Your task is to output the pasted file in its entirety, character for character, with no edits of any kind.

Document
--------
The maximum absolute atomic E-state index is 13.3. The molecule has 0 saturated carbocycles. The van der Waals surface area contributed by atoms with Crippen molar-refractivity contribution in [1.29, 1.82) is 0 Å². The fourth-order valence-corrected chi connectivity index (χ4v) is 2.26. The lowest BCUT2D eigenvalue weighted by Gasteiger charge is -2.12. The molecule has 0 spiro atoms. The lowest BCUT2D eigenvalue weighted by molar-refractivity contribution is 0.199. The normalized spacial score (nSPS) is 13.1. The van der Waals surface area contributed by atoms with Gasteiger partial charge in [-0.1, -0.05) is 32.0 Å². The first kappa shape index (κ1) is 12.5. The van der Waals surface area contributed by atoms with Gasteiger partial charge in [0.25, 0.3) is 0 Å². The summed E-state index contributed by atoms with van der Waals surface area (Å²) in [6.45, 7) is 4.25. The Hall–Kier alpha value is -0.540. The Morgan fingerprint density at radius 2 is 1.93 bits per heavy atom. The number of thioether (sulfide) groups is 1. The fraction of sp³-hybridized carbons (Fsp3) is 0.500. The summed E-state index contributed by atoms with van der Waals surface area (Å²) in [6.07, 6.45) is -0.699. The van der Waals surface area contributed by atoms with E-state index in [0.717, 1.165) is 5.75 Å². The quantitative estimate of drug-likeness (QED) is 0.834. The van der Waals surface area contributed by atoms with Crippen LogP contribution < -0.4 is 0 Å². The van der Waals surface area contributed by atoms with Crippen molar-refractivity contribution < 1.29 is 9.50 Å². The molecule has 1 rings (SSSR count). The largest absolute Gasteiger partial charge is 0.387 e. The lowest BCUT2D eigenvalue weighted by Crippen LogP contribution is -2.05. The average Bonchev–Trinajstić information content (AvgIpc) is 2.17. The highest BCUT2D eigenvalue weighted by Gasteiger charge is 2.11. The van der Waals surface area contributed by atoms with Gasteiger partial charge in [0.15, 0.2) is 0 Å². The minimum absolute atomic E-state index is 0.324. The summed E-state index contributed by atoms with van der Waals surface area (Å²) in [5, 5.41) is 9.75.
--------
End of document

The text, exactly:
The maximum absolute atomic E-state index is 13.3. The molecule has 0 saturated carbocycles. The van der Waals surface area contributed by atoms with Crippen molar-refractivity contribution in [1.29, 1.82) is 0 Å². The fourth-order valence-corrected chi connectivity index (χ4v) is 2.26. The lowest BCUT2D eigenvalue weighted by Gasteiger charge is -2.12. The molecule has 0 spiro atoms. The lowest BCUT2D eigenvalue weighted by molar-refractivity contribution is 0.199. The normalized spacial score (nSPS) is 13.1. The van der Waals surface area contributed by atoms with Gasteiger partial charge in [-0.1, -0.05) is 32.0 Å². The first kappa shape index (κ1) is 12.5. The van der Waals surface area contributed by atoms with Gasteiger partial charge in [0.25, 0.3) is 0 Å². The summed E-state index contributed by atoms with van der Waals surface area (Å²) in [6.45, 7) is 4.25. The Hall–Kier alpha value is -0.540. The Morgan fingerprint density at radius 2 is 1.93 bits per heavy atom. The number of thioether (sulfide) groups is 1. The fraction of sp³-hybridized carbons (Fsp3) is 0.500. The summed E-state index contributed by atoms with van der Waals surface area (Å²) in [6.07, 6.45) is -0.699. The van der Waals surface area contributed by atoms with E-state index in [0.717, 1.165) is 5.75 Å². The quantitative estimate of drug-likeness (QED) is 0.834. The van der Waals surface area contributed by atoms with Crippen LogP contribution < -0.4 is 0 Å². The van der Waals surface area contributed by atoms with Crippen molar-refractivity contribution < 1.29 is 9.50 Å². The molecule has 1 rings (SSSR count). The largest absolute Gasteiger partial charge is 0.387 e. The lowest BCUT2D eigenvalue weighted by Crippen LogP contribution is -2.05. The average Bonchev–Trinajstić information content (AvgIpc) is 2.17. The highest BCUT2D eigenvalue weighted by Gasteiger charge is 2.11. The van der Waals surface area contributed by atoms with Gasteiger partial charge in [0.15, 0.2) is 0 Å². The minimum absolute atomic E-state index is 0.324. The summed E-state index contributed by atoms with van der Waals surface area (Å²) in [5, 5.41) is 9.75.